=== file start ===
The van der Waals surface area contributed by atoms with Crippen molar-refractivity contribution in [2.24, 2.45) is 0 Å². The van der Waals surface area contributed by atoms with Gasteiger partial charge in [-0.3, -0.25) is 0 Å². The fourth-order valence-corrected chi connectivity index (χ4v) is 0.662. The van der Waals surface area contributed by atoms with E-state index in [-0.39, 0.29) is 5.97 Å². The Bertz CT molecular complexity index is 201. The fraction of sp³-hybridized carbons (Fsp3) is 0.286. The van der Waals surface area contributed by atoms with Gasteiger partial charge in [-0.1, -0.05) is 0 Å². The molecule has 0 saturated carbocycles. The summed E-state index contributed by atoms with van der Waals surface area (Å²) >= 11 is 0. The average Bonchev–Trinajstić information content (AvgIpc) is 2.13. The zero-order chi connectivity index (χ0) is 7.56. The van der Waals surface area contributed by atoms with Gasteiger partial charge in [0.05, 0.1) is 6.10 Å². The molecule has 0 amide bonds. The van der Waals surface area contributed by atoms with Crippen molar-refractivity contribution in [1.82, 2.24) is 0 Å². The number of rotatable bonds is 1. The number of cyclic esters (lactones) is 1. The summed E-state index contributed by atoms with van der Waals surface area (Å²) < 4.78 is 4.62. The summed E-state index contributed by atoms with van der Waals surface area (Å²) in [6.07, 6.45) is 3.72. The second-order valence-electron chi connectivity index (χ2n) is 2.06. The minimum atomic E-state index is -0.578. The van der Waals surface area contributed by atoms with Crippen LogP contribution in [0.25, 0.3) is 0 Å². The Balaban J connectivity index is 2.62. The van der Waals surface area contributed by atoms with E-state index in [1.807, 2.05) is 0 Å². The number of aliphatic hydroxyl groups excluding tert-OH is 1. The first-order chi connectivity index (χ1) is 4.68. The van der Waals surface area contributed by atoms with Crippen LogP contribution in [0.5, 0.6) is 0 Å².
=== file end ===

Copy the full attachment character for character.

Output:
The van der Waals surface area contributed by atoms with Crippen molar-refractivity contribution in [2.24, 2.45) is 0 Å². The van der Waals surface area contributed by atoms with Gasteiger partial charge in [-0.3, -0.25) is 0 Å². The fourth-order valence-corrected chi connectivity index (χ4v) is 0.662. The van der Waals surface area contributed by atoms with E-state index in [-0.39, 0.29) is 5.97 Å². The Bertz CT molecular complexity index is 201. The fraction of sp³-hybridized carbons (Fsp3) is 0.286. The van der Waals surface area contributed by atoms with Gasteiger partial charge in [-0.1, -0.05) is 0 Å². The molecule has 0 saturated carbocycles. The summed E-state index contributed by atoms with van der Waals surface area (Å²) >= 11 is 0. The average Bonchev–Trinajstić information content (AvgIpc) is 2.13. The zero-order chi connectivity index (χ0) is 7.56. The van der Waals surface area contributed by atoms with Gasteiger partial charge in [0.05, 0.1) is 6.10 Å². The molecule has 0 amide bonds. The van der Waals surface area contributed by atoms with Crippen molar-refractivity contribution in [1.82, 2.24) is 0 Å². The number of rotatable bonds is 1. The number of cyclic esters (lactones) is 1. The summed E-state index contributed by atoms with van der Waals surface area (Å²) < 4.78 is 4.62. The summed E-state index contributed by atoms with van der Waals surface area (Å²) in [6.07, 6.45) is 3.72. The second-order valence-electron chi connectivity index (χ2n) is 2.06. The minimum atomic E-state index is -0.578. The van der Waals surface area contributed by atoms with Crippen LogP contribution in [0.25, 0.3) is 0 Å². The Balaban J connectivity index is 2.62. The van der Waals surface area contributed by atoms with E-state index in [1.807, 2.05) is 0 Å². The number of aliphatic hydroxyl groups excluding tert-OH is 1. The first-order chi connectivity index (χ1) is 4.68. The van der Waals surface area contributed by atoms with Crippen LogP contribution in [0.5, 0.6) is 0 Å².